Programme notes – Jean Sibelius – Symphony No. 5 in E flat major, Op. 82

Posted on October 23, 2012


Sibelius’s fifth symphony is one of the most popular large scale masterpieces of the twentieth century. It is the magnificent and elegant result of a complex compositional process ranging from 1912 to 1919 while the spring of a simple musical idea developed into a vast river of sounds. Its first version was commissioned by the Finnish government for the fiftieth birthday of the composer, who was by then a celebrated national personality. It was first performed in Helsinki on 8th December 1915, on Sibelius’s birthday. The symphony was re-written several times later on as a result of the composer’s painstaking self-criticism, a second version was presented in December 1916 by the Orchestra of Turun Soitannollinen Seura in Turku and the final version was premiered by the Helsinki Philharmonic Orchestra on 24th November 1919, conducted by the composer.

The piece belongs to an era of intensive internal external conflicts in the composer’s life. While he was already a national hero in Finland, he underwent several operations on a throat tumour, before he could finish the final version of the piece. Also, in 1918 Sibelius and his family had to leave their home to escape Russian invasion, and took refuge in a psychiatric asylum in Helsinki where they lived in austere conditions. Perhaps to some extent as a result of these circumstances the final version of the piece abounds in contrasting emotions of anxiety and joy. According to the composer’s diary the basic musical motif was inspired by the flight of sixteen swans, that he described as “One of the great experiences of my life! God, how beautiful”. This elegant sequence of notes, which has become known as the “swan motif” seems to float over to constantly pulsating and whirling flow of the music, bringing clarity and an organising force to the whole.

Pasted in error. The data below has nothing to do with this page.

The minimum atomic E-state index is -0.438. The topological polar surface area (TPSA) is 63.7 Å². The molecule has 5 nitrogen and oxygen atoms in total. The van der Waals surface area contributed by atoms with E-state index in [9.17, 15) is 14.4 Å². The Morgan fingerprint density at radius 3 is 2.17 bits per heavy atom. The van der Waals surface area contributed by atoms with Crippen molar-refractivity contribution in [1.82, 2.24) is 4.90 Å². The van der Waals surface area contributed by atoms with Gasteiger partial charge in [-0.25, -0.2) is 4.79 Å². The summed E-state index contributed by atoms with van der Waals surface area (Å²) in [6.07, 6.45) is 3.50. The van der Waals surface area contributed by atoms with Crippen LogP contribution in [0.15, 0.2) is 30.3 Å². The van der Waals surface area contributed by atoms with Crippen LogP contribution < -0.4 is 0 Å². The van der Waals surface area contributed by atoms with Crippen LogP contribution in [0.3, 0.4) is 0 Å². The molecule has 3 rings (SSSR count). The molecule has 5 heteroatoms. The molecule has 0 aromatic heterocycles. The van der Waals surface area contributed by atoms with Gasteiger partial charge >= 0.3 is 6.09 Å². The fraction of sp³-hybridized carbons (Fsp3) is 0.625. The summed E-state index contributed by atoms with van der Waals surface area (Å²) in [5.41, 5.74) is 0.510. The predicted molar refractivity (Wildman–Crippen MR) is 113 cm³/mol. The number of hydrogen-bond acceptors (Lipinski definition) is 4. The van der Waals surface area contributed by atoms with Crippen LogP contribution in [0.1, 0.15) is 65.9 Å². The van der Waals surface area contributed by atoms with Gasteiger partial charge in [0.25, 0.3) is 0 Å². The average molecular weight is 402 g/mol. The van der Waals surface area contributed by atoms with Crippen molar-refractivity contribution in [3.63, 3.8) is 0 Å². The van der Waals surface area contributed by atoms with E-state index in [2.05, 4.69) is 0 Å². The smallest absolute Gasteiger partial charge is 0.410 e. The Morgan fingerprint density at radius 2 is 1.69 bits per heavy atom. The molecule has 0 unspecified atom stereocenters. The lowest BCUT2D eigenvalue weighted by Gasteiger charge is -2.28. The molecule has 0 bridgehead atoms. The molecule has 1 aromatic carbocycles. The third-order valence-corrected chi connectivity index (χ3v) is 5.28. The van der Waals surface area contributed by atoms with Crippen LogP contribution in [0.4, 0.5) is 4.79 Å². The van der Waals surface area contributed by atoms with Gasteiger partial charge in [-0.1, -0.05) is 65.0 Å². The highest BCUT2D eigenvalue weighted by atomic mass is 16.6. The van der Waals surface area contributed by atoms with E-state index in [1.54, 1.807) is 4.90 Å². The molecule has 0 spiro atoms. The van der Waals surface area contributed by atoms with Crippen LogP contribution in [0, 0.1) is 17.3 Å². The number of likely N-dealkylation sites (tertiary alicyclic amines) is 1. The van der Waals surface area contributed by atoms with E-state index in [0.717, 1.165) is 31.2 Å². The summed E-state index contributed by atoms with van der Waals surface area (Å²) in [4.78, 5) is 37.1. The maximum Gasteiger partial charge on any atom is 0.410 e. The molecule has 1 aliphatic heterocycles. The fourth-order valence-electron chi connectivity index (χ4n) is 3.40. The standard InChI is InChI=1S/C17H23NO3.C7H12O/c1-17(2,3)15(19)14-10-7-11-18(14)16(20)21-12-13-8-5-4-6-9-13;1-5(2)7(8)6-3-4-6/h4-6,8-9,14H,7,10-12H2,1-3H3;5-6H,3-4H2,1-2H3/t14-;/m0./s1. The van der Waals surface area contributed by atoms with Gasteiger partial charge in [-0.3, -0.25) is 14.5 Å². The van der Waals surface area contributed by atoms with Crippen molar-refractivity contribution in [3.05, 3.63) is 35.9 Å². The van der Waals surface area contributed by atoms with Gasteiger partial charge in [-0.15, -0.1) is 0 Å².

Sibelius : Symphony No.5 in E flat major, Philharmonia Orchestra Ashkenazy

The first movement of the final version of the symphony has emerged from two movements existent in the previous versions, which have been radically re-written. It is essentially based on the traditional sonata form, although the musical material is organised in a more complex and modern fashion compared to nineteenth century symphonies, leaving much room for debate for musicologists. It starts with a slow exposition of the melodic motifs of the piece, which are played out in different tone colours by different instruments. In continuation the musical elements such presented will seamlessly develop into a scherzo Allegro moderato – a most joyful and heart lightening musical sequence – accelerating towards a magnificent final synthesis and clear conclusion of all the musical elements played by the full force of the orchestra.

The second movement is one of theme and variations – a multitude of melodic cells played by the oboe and strings (including playful pizzicato) on a background of shadowy brass harmonies – that take the audience through a variety subtle emotional colours.

The final movement of the symphony is one of the best regarded and most popular symphonic movements ever written. It is characterised by a rich dynamism, built on the interplay of sounds suggestive to different types of movements. There is a pulsating, whirling tremolando and rapid stepwise progression played by strings and taken on later by the woodwind instruments. The swan theme and its variations are displayed gloriously over this agitated background, creating a sensation of flying or floating above a changing landscape. Overall the intensity of the music increases throughout the movement, enhanced by the intervention of the drums, placing this elegant flight in the context of conflicting elements. But how far the dramatic tension of the music can be stretched? What can be end point of this splendid rush? The answer must be somewhere in the silences separating the mysterious last six chords of the piece.

References and interesting links:

Jean Sibelius [online] Wikipedia website. Available from: [Accessed on 23rd October 2012]
Symphony No. 5 (Sibelius) [online] Wikipedia website. Available from: [Accessed on 23rd October 2012]
Freed, R, (2005) [online]. Symphony No. 5 in E-flat major, Op. 82. The Kennedy Center. Available from [Accessed on 23rd October 2012]
Siren Vesa [online]. Fifth symphony op. 82 (1915-1919). Jean Sibelius Website. Available from [Accessed on 23rd October 2012]

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